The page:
“Right now there are more people on Facebook than there were on the planet 200 years ago,” begins Jason Russell in a very affecting video that has gone viral this week. And Russell hopes to put those people to work to bring a warlord to justice. The video, which is nearly 30 minutes long, targets Joseph Kony, the leader of the fierce guerilla group called the Lord’s Resistance Army. Russell says he saw first hand the brutality of the LRA when he met and befriended children who had been conscripted as soldiers in Kony’s bloody and vicious campaign in the jungles of central Africa. Russell and a team of people with an NGO called Invisible Children made the video to launch a campaign to flush Kony from hiding using the pressure of a world-wide effort to make Kony a household name. Showing interviews with a boy he became friends with (who believes it would be better to die than continue living in misery), and rolling the camera while he tries to explain Kony’s brutality to his precocious son Gavin, Russell makes an emotionally compelling case.
There’s already some blowback on the campaign, here and over at the Washington Post, and a tumblr questioning the NGO’s accountability and tactics. And perhaps their campaign is naive. And maybe the group spends too much money on making films and not enough on the ground. But the web is a snarky place. See the film for yourself and decide.
Seeing the video reminded me of the excellent reporting done by filmmaker and journalist Ed Robbins in South Sudan in 2009. He created three pieces for TIME Video, including this one about a young man named Moses who was abducted by the LRA in Sudan. Though I’ve seen it many times, it still breaks my heart:
Russell has targeted 20 celebrities and 12 political power brokers to increase awareness about Kony and pressure politicians to act – including continued support of U.S. military assistance to the army in Uganda.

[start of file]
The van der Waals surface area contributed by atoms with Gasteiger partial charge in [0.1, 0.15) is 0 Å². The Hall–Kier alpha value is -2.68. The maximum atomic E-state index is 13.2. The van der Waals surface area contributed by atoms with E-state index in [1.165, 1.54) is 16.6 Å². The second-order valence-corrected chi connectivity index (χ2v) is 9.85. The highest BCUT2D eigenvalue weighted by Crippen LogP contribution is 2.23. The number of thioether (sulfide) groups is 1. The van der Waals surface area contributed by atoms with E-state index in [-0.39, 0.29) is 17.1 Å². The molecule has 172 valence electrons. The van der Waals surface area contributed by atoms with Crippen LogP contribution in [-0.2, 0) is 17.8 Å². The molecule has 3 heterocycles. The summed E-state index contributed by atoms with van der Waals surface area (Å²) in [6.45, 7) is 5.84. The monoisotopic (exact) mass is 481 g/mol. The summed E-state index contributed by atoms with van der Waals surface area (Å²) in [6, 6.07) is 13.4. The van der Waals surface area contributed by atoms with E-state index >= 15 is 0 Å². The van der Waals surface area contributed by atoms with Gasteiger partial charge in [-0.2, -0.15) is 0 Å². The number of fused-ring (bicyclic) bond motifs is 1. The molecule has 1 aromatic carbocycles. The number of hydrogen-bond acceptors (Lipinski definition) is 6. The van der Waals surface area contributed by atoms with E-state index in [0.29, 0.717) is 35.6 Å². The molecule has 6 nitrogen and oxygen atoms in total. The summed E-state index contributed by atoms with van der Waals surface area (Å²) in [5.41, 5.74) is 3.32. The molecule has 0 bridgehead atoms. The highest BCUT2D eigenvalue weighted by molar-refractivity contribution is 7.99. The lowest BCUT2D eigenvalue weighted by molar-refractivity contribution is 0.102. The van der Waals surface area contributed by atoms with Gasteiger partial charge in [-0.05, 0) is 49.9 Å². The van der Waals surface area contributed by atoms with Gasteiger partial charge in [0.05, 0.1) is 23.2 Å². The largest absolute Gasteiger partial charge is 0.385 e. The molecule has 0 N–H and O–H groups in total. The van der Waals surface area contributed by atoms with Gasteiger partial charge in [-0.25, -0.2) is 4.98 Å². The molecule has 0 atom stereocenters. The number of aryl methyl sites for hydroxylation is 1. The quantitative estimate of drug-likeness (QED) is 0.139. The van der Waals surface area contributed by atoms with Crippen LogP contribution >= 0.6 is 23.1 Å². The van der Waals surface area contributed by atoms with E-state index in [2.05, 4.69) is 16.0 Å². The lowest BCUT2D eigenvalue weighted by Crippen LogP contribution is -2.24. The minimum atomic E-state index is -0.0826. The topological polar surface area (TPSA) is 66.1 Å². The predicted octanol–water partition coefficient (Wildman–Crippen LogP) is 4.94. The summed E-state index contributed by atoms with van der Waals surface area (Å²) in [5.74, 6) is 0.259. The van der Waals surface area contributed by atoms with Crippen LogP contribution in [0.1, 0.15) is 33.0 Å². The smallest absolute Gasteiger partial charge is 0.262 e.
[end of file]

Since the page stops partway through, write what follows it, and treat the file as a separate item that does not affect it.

Unbelievably, as reported on Time’s Battleland blog by Ron Capps in October, Rush Limbaugh — who is in hot water this week for remarks he made about a Georgetown coed who testified in Congress in support of health insurance coverage of contraceptives — called for support of Kony and the LRA in a broadcast last fall. He criticized the Obama administration for sending American advisers to Central Africa. It takes guts (or something) to defend Kony. But, if reports are correct, in Limbaugh’s world, the warlord’s alleged atrocities — like cutting off hands, limbs and lips, killing at least 12,000 people and forcing children to kill their own parents — can be ignored because the leader claims to be a Christian fighting Muslims in Sudan. Foreign Policy said Limbaugh’s staff may have gotten that impression from an erroneous website.
No solution to the issues in that region is easy, as blogger Mark Kersten writes here, discussing the complexities of the situation in northern Uganda. And maybe making Kony famous isn’t a solution in itself. But it may lead to one. The video for Russell’s KONY 2012 campaign has already gotten huge play around the web, Facebook and Twitter (with nearly 7 million plays on vimeo today). A major action is planned for April 20th, when activists will blanket as many places as they can with KONY 2012 posters, demanding that Joseph Kony be brought to justice. Not sure what that will accomplish. And maybe the blowback on the campaign’s viral success will encourage the NGO to fine tune its priorities.
But I think of young Moses in the TIME video. And anything that puts a spotlight on the region and the suffering of boys like him, then I’m all for it.